Figure 3 - Percentage of Bank Assets Held in Cash

We believe that Figure 3 provides the most sobering analysis of what ails this business. As of Q1 of 2015, commercial banks in the United States held nearly 18% of their total assets in cash. While that level has diminished somewhat from levels of near 20%, that's not saying much. What's more, if you include the banks' holdings of marketable securities (including Treasuries, Agencies and mortgage-backed securities) approximately 28% of all commercial bank assets are essentially being hidden under the proverbial mattress. And much like the Federal Reserve's balance sheet of over $4 Trillion, it will take banks more than just a few years to deploy all of that cash into "earning assets".

Figure 4 - Commercial Banks and their Balance Sheets

Figure 4 speaks to the longer-term concerns that we have for the commercial banking sector at large. If the regulators see fit to increase capital requirements every time we have a recession, there will come a point when risk capital will look to other avenues of investing. Perhaps even more disturbing are the massive amounts of new regulations coming under Dodd Frank. In fact, the regulators are still crafting more rules and regulations without any understanding of the likely unintended consequences, which will surely emerge. It's already apparent that Dodd Frank requires banks to greatly increase their risk management efforts, which means more employees will be needed to ensure compliance with the new regulatory regime.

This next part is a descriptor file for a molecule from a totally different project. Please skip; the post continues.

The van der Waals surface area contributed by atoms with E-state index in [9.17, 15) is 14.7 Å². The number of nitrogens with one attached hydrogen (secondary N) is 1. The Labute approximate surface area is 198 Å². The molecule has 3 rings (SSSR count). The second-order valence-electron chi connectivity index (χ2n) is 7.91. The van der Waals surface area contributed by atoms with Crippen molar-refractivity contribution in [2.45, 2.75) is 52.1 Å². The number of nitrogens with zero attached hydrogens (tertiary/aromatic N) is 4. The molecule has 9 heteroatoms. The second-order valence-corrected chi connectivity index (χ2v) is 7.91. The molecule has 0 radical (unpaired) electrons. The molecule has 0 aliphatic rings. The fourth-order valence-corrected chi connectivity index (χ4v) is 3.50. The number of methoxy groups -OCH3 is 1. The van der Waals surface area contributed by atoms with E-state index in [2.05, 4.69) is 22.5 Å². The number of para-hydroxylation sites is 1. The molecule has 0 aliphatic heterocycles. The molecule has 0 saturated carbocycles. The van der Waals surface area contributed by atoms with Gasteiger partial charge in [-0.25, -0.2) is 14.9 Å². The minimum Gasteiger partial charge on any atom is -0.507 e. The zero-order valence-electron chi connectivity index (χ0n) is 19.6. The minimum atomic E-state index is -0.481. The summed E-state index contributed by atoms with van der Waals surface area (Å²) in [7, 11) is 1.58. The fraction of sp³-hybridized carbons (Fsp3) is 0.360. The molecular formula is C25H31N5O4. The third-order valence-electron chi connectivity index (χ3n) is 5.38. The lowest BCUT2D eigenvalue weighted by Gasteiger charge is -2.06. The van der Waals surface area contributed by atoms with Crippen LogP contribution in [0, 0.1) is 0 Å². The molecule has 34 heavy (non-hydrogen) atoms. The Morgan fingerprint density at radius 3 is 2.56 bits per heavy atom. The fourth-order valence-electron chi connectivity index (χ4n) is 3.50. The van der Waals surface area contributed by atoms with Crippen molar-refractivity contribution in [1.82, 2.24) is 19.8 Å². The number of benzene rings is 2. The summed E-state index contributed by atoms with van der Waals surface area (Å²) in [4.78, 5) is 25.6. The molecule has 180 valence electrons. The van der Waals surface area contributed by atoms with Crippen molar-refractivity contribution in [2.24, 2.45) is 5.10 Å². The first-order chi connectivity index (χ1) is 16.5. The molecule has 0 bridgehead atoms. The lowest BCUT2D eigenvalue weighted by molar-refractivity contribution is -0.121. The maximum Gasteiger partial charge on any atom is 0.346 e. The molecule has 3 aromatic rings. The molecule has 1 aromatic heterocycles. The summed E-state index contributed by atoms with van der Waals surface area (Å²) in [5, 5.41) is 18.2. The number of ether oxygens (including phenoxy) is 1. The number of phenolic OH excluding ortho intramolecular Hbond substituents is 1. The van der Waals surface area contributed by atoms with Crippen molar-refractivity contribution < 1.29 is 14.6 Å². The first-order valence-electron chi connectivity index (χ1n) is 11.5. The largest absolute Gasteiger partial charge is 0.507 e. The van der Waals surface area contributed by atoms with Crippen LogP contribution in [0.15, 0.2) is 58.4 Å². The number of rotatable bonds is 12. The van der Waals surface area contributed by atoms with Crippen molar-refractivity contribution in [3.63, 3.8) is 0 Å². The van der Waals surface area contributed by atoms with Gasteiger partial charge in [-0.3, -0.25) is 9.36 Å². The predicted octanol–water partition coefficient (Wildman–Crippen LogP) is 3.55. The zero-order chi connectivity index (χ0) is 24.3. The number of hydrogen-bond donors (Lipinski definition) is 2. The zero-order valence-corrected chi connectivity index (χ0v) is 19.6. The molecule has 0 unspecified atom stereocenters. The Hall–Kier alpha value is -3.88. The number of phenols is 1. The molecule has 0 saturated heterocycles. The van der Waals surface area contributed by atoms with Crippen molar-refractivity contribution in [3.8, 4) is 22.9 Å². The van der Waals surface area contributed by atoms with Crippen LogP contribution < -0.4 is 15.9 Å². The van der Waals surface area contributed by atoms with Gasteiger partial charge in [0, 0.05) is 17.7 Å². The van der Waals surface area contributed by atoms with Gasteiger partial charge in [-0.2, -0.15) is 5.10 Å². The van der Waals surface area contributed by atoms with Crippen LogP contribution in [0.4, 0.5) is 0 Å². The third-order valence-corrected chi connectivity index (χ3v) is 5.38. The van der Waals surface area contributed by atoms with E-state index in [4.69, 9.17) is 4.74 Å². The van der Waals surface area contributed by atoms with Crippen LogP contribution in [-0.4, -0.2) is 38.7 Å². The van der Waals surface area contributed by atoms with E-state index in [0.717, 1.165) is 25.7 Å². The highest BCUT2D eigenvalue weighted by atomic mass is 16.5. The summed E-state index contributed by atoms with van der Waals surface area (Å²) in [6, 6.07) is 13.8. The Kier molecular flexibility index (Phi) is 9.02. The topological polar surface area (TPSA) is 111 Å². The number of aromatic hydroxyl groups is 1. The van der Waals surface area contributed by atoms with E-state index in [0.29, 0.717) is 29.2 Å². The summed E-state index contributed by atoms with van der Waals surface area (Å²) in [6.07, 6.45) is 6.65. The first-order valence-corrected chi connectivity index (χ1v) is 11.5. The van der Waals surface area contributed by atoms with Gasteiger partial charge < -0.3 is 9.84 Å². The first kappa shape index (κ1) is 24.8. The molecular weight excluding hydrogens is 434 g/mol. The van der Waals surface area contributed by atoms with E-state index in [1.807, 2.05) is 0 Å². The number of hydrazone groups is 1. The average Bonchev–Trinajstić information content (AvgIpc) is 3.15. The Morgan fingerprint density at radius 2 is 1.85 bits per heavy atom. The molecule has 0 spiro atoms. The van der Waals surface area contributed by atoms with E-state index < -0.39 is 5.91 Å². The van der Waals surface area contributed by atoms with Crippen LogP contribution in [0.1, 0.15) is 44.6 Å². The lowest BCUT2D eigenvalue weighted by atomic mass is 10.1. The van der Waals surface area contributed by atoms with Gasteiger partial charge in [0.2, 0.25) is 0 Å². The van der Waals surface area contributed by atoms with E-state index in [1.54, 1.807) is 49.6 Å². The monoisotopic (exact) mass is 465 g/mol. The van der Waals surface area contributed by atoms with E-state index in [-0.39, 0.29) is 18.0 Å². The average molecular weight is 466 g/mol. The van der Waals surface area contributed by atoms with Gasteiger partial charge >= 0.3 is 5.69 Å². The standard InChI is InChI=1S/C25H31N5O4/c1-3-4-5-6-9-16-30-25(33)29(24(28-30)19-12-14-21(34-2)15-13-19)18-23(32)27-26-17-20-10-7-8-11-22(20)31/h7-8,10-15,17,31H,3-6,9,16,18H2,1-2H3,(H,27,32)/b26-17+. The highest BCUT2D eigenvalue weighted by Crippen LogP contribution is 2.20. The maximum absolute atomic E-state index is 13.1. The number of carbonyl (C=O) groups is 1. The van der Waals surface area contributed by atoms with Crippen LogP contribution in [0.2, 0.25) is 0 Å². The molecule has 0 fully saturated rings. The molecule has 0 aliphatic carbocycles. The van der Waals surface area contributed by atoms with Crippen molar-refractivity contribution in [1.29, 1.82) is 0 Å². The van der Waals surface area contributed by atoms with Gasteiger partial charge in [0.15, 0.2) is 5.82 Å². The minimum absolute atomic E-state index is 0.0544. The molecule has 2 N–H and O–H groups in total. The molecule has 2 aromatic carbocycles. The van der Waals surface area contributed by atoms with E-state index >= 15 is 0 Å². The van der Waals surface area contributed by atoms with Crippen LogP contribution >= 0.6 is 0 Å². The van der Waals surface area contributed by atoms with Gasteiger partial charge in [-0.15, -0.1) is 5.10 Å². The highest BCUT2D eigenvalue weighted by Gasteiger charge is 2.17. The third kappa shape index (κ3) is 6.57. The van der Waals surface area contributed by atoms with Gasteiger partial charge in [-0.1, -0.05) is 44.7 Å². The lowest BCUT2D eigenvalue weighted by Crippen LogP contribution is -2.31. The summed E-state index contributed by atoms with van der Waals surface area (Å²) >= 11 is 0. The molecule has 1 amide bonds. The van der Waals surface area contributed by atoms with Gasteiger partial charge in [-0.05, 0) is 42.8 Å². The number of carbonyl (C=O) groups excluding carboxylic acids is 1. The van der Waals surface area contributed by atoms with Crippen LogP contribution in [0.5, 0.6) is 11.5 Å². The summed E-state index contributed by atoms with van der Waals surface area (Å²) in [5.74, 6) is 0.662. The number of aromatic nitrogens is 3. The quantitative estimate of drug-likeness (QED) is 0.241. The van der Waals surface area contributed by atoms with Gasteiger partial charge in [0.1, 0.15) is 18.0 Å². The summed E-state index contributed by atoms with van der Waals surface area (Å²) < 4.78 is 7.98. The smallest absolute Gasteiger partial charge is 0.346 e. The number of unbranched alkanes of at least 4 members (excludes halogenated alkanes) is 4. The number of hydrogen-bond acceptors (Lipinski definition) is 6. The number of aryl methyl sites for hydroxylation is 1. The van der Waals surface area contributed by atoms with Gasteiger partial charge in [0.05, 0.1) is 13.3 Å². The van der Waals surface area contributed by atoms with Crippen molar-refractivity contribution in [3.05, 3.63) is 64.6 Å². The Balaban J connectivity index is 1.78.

This just means that the "S,G & A" line will increase by more than it should while the bottom line won't be as strong as it could be. We also think the smaller commercial banks (who cannot afford the higher costs of managing risk in the new regulatory environment) will need to merge or be acquired, forcing the large banks to become even larger. And how ironic is that? The Federal Reserve is already tasked with monitoring the larger, systemically important financial institutions. To be quite honest, we don't think the legislators creating Dodd Frank really thought this thing through at all.

The Bottom Line

We believe it's just too early for most investors to be committing serious capital to the commercial banking sector. Most of the banks are still reeling from the Financial Crisis with a regulatory regime that remains focused on fighting the last war. To be sure, there will be opportunities for the more intrepid investors going forward. And for those investors looking to play the acquisition game, you'll need to tread lightly. Indeed, handicapping the acquisition game is a tough way to make a living. Quite frankly, within the Financial sector, we would rather own the credit card issuers.

Disclosure: The author has no positions in any stocks mentioned, and no plans to initiate any positions within the next 72 hours.

The author wrote this article themselves, and it expresses their own opinions. The author is not receiving compensation for it (other than from Seeking Alpha). The author has no business relationship with any company whose stock is mentioned in this article.